Photographer who recognised graffiti as a distinct subculture
During the winter of 1972-73, the photographer Jon Naar, who has died aged 97, walked the streets and rode the subways of New York, taking shots of spray-can graffiti. At the time these displays were generally considered to amount to little more than vandalism: the mayor had recently declared war on them.
Jon's pictures were distilled into the book that made his name, The Faith of Graffiti (1974). Complementing an essay by Norman Mailer, he used his images to acknowledge graffiti as a distinct, modern subculture in a troubled and changing city, and its protagonists as marginalised youth. Mailer's framing of graffiti as acceptable expression may go too far for some, but Jon's photographs remain a document of New York history, establishing his reputation as an astute and arresting chronicler of American street art and its contexts.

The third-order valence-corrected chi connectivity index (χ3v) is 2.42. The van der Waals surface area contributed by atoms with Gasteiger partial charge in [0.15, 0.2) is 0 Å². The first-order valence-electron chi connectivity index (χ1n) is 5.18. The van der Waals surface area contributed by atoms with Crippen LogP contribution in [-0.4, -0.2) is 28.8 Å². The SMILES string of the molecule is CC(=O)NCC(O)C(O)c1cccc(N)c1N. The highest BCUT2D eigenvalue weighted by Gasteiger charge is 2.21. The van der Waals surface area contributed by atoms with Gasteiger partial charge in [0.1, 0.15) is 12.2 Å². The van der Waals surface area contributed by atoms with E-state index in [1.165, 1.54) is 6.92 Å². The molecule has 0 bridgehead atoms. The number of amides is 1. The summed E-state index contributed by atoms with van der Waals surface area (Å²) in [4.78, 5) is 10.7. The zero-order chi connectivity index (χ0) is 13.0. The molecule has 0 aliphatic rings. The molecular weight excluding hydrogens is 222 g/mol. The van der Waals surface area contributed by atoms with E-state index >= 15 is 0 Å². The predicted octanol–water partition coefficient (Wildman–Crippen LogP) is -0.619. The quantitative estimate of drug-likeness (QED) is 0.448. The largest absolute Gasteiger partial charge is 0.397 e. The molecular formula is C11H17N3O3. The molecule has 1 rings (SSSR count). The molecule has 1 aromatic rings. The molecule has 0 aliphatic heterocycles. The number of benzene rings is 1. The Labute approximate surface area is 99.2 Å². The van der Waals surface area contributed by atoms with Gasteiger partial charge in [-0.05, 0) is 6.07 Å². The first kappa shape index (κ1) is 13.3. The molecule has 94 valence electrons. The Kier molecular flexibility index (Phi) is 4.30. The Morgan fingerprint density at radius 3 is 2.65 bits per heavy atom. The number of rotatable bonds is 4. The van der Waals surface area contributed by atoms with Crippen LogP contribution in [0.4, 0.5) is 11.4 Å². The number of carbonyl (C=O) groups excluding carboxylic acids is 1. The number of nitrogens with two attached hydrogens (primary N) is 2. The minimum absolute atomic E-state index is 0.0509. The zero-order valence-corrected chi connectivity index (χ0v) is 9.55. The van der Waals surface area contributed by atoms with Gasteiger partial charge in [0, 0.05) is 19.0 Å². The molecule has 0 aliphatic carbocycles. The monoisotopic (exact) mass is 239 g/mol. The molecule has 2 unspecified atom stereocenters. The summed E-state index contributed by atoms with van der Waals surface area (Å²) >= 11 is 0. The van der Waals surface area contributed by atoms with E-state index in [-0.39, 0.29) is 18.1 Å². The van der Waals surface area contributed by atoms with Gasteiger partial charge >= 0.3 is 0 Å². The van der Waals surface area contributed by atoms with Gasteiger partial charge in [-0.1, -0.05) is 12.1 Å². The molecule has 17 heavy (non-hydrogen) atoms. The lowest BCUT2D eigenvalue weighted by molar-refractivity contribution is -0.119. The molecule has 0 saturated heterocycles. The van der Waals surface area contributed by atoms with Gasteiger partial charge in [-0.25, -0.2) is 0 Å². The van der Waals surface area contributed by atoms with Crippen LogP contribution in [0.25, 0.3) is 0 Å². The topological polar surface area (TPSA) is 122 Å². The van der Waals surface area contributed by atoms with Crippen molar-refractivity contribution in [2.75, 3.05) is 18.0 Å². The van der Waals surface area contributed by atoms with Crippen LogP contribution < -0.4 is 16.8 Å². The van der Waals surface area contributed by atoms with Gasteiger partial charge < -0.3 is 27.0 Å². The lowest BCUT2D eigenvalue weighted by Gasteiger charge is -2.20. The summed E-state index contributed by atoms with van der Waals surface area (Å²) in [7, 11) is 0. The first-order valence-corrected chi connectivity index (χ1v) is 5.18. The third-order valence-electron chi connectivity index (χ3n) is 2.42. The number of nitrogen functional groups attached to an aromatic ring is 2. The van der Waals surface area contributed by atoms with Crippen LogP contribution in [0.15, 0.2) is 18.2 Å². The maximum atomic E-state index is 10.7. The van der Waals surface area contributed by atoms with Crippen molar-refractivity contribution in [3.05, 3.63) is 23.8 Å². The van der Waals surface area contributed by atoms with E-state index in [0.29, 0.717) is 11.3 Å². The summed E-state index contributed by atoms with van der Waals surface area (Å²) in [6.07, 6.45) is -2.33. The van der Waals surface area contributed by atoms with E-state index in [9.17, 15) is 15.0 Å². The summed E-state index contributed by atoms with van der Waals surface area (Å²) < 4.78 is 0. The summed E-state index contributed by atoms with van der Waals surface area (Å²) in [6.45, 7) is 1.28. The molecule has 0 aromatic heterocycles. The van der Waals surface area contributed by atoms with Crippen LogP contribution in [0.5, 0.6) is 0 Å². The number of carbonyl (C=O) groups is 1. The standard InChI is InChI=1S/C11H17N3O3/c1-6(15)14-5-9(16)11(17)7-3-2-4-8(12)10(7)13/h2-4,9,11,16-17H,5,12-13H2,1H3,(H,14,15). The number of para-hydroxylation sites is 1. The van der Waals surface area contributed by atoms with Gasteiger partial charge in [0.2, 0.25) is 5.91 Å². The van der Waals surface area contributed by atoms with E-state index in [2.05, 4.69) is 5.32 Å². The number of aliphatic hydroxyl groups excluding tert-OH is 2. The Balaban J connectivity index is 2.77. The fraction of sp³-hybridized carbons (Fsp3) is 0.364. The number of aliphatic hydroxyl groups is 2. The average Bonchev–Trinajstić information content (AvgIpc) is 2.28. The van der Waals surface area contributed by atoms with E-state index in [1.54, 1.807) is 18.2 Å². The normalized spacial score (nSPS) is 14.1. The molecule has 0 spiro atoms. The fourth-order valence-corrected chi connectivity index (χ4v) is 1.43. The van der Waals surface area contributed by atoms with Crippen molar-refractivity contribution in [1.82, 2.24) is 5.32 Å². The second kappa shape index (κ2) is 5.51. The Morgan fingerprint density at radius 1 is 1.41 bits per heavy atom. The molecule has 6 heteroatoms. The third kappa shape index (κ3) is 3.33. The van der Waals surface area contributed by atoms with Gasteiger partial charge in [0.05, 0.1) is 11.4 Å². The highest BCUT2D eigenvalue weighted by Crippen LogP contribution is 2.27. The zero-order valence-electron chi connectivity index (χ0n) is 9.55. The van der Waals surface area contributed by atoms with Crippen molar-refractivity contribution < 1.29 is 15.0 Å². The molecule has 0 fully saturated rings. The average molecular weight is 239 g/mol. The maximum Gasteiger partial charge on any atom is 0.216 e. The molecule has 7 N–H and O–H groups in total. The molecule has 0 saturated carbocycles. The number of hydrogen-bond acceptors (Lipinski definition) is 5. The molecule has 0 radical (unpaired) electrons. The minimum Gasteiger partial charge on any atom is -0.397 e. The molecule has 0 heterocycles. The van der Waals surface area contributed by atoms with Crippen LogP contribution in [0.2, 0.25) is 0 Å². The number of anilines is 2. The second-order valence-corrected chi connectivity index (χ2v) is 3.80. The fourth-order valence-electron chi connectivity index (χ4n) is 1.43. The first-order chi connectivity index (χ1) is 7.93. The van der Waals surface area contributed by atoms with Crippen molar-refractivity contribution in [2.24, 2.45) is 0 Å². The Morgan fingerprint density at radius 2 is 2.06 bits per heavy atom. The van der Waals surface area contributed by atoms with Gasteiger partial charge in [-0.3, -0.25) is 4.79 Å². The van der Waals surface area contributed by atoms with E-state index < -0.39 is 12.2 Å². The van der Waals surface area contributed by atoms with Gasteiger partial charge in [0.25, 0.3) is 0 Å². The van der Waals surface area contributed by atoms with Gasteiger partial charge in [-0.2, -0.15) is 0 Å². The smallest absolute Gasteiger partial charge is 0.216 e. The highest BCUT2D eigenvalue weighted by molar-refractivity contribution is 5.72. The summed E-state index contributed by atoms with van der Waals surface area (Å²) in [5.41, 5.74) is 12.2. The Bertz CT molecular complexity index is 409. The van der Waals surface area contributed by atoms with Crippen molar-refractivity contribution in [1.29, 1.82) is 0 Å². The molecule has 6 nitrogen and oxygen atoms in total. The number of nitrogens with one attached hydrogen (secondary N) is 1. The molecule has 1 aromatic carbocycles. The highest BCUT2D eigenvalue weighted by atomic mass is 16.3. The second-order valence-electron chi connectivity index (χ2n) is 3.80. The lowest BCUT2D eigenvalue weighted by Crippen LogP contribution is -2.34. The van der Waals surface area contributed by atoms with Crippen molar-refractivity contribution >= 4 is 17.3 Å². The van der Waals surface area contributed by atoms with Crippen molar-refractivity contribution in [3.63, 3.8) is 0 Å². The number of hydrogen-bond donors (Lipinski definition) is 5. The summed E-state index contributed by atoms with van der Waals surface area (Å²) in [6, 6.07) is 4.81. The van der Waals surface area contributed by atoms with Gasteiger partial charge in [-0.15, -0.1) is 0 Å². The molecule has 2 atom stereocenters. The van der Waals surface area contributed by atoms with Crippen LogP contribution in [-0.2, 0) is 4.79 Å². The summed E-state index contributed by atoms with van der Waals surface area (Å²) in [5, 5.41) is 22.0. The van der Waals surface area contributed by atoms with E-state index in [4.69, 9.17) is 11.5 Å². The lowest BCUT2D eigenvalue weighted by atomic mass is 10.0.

Source: Jon Naar obituary